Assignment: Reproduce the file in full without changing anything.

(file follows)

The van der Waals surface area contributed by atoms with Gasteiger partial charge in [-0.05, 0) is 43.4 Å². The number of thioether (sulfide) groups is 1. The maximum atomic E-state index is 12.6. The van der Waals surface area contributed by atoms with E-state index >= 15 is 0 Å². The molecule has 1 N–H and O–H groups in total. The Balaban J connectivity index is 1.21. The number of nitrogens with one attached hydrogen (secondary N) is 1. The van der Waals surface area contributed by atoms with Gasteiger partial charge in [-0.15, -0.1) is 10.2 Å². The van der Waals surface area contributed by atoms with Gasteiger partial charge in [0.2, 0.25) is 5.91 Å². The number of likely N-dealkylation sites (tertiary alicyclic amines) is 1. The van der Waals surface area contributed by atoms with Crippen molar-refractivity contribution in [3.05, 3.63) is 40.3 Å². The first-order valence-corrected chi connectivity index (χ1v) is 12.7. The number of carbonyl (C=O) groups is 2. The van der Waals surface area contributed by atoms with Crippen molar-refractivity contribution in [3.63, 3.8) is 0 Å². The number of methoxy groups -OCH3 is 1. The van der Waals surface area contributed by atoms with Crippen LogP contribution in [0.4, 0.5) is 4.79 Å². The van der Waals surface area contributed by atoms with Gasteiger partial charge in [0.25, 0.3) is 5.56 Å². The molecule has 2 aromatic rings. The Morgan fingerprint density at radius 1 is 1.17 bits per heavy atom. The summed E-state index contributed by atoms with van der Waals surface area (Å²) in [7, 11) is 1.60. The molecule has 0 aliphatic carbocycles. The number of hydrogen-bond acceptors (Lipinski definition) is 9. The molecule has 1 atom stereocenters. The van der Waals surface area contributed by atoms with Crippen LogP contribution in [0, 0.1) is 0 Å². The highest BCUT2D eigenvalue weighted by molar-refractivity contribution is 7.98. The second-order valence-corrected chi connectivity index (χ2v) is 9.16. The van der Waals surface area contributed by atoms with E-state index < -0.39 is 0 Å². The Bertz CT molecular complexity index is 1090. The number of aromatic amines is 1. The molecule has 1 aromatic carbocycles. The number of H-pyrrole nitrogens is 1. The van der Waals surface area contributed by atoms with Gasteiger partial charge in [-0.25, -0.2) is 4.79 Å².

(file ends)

The van der Waals surface area contributed by atoms with Gasteiger partial charge in [-0.05, 0) is 43.4 Å². The number of thioether (sulfide) groups is 1. The maximum atomic E-state index is 12.6. The van der Waals surface area contributed by atoms with E-state index >= 15 is 0 Å². The molecule has 1 N–H and O–H groups in total. The Balaban J connectivity index is 1.21. The number of nitrogens with one attached hydrogen (secondary N) is 1. The van der Waals surface area contributed by atoms with Gasteiger partial charge in [-0.15, -0.1) is 10.2 Å². The van der Waals surface area contributed by atoms with Gasteiger partial charge in [0.2, 0.25) is 5.91 Å². The number of likely N-dealkylation sites (tertiary alicyclic amines) is 1. The van der Waals surface area contributed by atoms with Crippen molar-refractivity contribution in [3.05, 3.63) is 40.3 Å². The first-order valence-corrected chi connectivity index (χ1v) is 12.7. The number of carbonyl (C=O) groups is 2. The van der Waals surface area contributed by atoms with Crippen molar-refractivity contribution in [3.63, 3.8) is 0 Å². The number of methoxy groups -OCH3 is 1. The van der Waals surface area contributed by atoms with Crippen LogP contribution in [0.4, 0.5) is 4.79 Å². The van der Waals surface area contributed by atoms with Gasteiger partial charge in [0.25, 0.3) is 5.56 Å². The molecule has 2 aromatic rings. The Morgan fingerprint density at radius 1 is 1.17 bits per heavy atom. The summed E-state index contributed by atoms with van der Waals surface area (Å²) in [7, 11) is 1.60. The molecule has 0 aliphatic carbocycles. The number of hydrogen-bond acceptors (Lipinski definition) is 9. The molecule has 1 atom stereocenters. The van der Waals surface area contributed by atoms with Crippen LogP contribution in [0, 0.1) is 0 Å². The highest BCUT2D eigenvalue weighted by molar-refractivity contribution is 7.98. The second-order valence-corrected chi connectivity index (χ2v) is 9.16. The van der Waals surface area contributed by atoms with E-state index < -0.39 is 0 Å². The Bertz CT molecular complexity index is 1090. The number of aromatic amines is 1. The molecule has 1 aromatic carbocycles. The number of H-pyrrole nitrogens is 1. The van der Waals surface area contributed by atoms with Gasteiger partial charge in [-0.25, -0.2) is 4.79 Å².